In 2010, Kigame started an MA in Journalism and Media Studies, in which he analyzed the electronic pulpit and its impact, then embarked on his PhD on World Christianity in 2018, in which he’s writing about decolonizing African christianity, all these as part of his life project on Apologetics, on which he’s written the seminal ‘Christian Apologetics Through African Eyes’. I ask Kigame to expound on Apologetics, and he tells me it comes from the Greek word apologia, which means speaking away accusations or misunderstanding, meaning all he does is turn Christianity inside out as he engages interlocutors of all kinds, in his quest to make them appreciate its truest essence.
But what really are the things Kigame wants to deal with once he becomes president? He lists them. Striking against corruption - he’ll jail some people if they don’t atone and return what they’ve stolen. One has to put a bandaid on the patient before anything else. Kigame’s next priority will be to tackle hunger by disrupting the illegal import schemes, fixing storage and distribution. The third is fixing the national debt - live below our means and restructure existing debt. The fourth is regreening Kenya - if you violate the environment it will violate you. And the fifth is national cohesion - he was born in Vihiga, he schooled in Kisumu and Thika from age seven, he married a Kikuyu then a Luhya, and lives in Uasin Gishu.
‘‘I stand for a reboot of the nation, so that we have the cleanup of the soul, not just what’s visible and is external,’’ Kigame says. ‘‘We are in the hands of a few countrymen and women who are worse than the British colonial masters, because they are born here, they are Kenyans like us, but they oppress in a manner that even a foreigner does not oppress. A few families, a few individuals, have brought Kenya to a point where we have a few well endowed people and multitudes living below the poverty line. 58 years after independence, we’re still hungry. Those few families and a few of their friends are hoarding every possible resource because they are closer to the jar, they have acquired them, rightly or wrongly. They are stealing but we don’t like calling them thieves, we’re fighting for those who are pillaging our futures. We need to be angry enough.’’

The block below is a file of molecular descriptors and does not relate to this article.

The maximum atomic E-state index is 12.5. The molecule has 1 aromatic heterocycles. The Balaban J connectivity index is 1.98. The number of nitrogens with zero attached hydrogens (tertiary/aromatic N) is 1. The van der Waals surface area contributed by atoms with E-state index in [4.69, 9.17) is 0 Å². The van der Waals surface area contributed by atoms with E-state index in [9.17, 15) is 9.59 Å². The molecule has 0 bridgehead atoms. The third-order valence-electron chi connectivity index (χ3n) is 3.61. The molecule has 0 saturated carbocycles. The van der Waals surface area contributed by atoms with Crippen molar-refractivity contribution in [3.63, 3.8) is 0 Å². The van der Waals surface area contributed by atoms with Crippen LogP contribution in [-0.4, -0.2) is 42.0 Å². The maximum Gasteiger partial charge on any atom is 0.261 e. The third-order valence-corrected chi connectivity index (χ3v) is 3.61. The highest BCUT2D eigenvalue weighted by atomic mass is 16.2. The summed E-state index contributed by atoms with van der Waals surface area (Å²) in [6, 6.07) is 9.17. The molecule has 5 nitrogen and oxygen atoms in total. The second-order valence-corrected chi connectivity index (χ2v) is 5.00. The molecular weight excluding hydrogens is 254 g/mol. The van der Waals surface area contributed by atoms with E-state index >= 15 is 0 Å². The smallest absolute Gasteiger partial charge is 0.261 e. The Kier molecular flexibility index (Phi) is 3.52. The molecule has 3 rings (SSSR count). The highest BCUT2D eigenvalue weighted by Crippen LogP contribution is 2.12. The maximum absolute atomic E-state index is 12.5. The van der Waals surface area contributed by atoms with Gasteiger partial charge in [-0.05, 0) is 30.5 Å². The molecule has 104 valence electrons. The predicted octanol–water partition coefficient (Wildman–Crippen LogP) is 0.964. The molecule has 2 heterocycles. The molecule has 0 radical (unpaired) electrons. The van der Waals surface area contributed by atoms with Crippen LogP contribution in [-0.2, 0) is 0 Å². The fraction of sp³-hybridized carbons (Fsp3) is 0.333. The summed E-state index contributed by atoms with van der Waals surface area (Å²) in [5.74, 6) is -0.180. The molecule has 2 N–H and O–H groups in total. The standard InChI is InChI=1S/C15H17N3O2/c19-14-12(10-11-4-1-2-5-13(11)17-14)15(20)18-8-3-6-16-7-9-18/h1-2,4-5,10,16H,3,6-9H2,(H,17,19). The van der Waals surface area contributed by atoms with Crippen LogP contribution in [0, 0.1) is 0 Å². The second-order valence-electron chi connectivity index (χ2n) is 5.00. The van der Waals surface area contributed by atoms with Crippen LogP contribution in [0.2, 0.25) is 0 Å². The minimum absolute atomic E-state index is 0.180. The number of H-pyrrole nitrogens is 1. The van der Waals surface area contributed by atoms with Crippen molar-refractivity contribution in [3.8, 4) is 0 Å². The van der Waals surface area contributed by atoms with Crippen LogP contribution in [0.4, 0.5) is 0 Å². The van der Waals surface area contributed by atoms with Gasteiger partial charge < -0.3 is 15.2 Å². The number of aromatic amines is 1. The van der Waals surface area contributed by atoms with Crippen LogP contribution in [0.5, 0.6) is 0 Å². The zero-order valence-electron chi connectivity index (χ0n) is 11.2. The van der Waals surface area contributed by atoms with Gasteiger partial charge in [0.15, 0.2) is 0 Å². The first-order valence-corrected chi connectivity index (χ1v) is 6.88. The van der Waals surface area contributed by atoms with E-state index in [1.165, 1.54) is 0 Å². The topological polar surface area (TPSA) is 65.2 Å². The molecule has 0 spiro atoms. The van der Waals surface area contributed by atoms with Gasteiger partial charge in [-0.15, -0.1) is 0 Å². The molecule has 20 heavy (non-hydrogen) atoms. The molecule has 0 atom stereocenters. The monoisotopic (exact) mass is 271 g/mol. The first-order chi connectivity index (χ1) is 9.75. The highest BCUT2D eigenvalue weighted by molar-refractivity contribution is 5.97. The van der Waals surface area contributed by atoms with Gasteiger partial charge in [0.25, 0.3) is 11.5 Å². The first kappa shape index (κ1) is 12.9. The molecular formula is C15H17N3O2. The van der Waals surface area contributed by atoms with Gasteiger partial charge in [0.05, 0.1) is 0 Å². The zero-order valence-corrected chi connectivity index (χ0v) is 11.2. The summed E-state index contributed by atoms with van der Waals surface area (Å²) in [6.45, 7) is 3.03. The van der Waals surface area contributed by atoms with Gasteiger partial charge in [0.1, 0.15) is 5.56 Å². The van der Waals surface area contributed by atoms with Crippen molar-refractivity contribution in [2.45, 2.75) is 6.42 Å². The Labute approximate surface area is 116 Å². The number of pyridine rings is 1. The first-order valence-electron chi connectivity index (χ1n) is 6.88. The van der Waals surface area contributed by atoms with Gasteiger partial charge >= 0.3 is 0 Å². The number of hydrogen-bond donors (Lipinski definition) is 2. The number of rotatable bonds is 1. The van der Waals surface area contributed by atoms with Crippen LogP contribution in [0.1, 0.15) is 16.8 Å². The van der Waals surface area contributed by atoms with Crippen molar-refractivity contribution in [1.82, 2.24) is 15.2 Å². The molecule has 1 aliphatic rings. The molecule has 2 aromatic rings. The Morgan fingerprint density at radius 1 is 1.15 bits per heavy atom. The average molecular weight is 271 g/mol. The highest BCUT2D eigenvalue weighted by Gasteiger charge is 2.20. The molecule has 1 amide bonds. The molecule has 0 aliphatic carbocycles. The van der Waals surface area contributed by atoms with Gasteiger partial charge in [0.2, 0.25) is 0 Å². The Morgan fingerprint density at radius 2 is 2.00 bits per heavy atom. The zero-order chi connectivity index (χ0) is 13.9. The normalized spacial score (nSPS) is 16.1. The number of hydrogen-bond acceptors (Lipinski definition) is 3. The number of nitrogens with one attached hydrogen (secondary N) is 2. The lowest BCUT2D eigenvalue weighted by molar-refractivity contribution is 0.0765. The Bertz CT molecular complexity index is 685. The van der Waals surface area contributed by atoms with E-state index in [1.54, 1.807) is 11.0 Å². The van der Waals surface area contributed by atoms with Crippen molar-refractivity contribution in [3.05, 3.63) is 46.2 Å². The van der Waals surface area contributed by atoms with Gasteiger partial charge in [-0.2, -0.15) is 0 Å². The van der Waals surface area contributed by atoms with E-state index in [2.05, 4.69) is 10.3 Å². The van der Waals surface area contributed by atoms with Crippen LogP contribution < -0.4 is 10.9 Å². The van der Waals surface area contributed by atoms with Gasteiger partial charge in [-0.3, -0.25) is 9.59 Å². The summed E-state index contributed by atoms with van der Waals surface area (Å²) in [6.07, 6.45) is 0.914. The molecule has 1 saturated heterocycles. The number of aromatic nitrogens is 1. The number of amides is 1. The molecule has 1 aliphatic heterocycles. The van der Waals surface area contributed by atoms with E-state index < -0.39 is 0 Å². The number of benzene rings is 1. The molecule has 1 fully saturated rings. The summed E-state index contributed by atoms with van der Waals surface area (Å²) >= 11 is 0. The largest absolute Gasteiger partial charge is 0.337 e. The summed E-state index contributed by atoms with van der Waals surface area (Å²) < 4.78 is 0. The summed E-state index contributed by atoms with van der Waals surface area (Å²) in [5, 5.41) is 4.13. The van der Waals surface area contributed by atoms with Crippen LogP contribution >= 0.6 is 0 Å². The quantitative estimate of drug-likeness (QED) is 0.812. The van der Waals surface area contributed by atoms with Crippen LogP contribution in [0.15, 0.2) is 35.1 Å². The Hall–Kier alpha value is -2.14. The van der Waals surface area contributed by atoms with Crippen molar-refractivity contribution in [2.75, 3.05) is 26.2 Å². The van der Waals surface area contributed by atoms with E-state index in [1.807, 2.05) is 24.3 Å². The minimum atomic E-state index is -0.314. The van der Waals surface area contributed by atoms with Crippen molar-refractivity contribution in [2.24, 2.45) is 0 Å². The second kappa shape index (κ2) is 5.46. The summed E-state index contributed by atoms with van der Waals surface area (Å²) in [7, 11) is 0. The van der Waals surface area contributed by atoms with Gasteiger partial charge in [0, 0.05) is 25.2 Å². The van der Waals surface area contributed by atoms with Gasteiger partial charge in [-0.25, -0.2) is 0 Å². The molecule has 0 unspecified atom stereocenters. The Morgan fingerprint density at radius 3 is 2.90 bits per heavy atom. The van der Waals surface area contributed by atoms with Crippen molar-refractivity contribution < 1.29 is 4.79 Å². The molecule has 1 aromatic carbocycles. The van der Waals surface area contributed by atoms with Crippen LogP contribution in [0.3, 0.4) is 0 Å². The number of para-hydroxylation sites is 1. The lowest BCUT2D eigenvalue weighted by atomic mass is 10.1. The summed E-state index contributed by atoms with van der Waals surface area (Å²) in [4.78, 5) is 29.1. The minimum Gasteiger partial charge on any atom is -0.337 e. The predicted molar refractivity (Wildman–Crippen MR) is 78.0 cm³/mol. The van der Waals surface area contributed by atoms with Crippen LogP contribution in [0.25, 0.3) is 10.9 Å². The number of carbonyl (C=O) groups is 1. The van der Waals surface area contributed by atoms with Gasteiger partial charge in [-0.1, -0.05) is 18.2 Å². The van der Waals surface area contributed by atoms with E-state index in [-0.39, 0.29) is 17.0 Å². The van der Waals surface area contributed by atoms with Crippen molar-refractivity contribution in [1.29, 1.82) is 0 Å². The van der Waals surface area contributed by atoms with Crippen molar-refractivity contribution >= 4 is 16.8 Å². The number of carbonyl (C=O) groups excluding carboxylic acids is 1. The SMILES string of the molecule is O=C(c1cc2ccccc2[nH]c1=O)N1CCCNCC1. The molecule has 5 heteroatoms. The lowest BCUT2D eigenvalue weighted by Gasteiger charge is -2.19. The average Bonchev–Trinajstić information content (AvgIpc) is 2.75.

On the realpolitik side of things, Kigame says he can’t yet put all his cards on the table, but volunteers that he is part of The Eagles National Alliance (TENA), a Christian alliance which brings together between 5 and 9 political parties. Then there is Kongamano La Mageuzi, in which a number of progressive political parties and civil society groups coalesce. Kigame’s other centers of organizing are artists and creators, people with disability, teachers - he was one before, christian media - he trained a good number of them. Kigame believes with these networks he’s already set off at dawn.
Will Kigame go into alliances with other politicians?
‘‘There’s no room for compromise for me, especially with anyone who has been in government before who is running,’’ Kigame says. ‘‘I will not sit with them to negotiate anything because they are the reason why we are where we are. I am not running because I want a position or I am hungry. I am in this because I want to see Kenyan citizens be able to smile again and for Kenya to finally breathe a sigh of relief.’’
By the time my colleagues and I are landing in Nairobi at 7pm, we feel like we are back from a different country, call it Kigame Land, where we were fed - lunch too was served just as we were planning to leave and eat on our way to the airport - and got to experience the musical, intellectual and spiritual firepower - Kigame fashions himself after the likes of Léopold Sédar Senghor - of someone who may have something to offer Kenya, but who may not be given the degree of due consideration as extended to his competitors. At least now you won’t say you don’t know Reuben Kigame.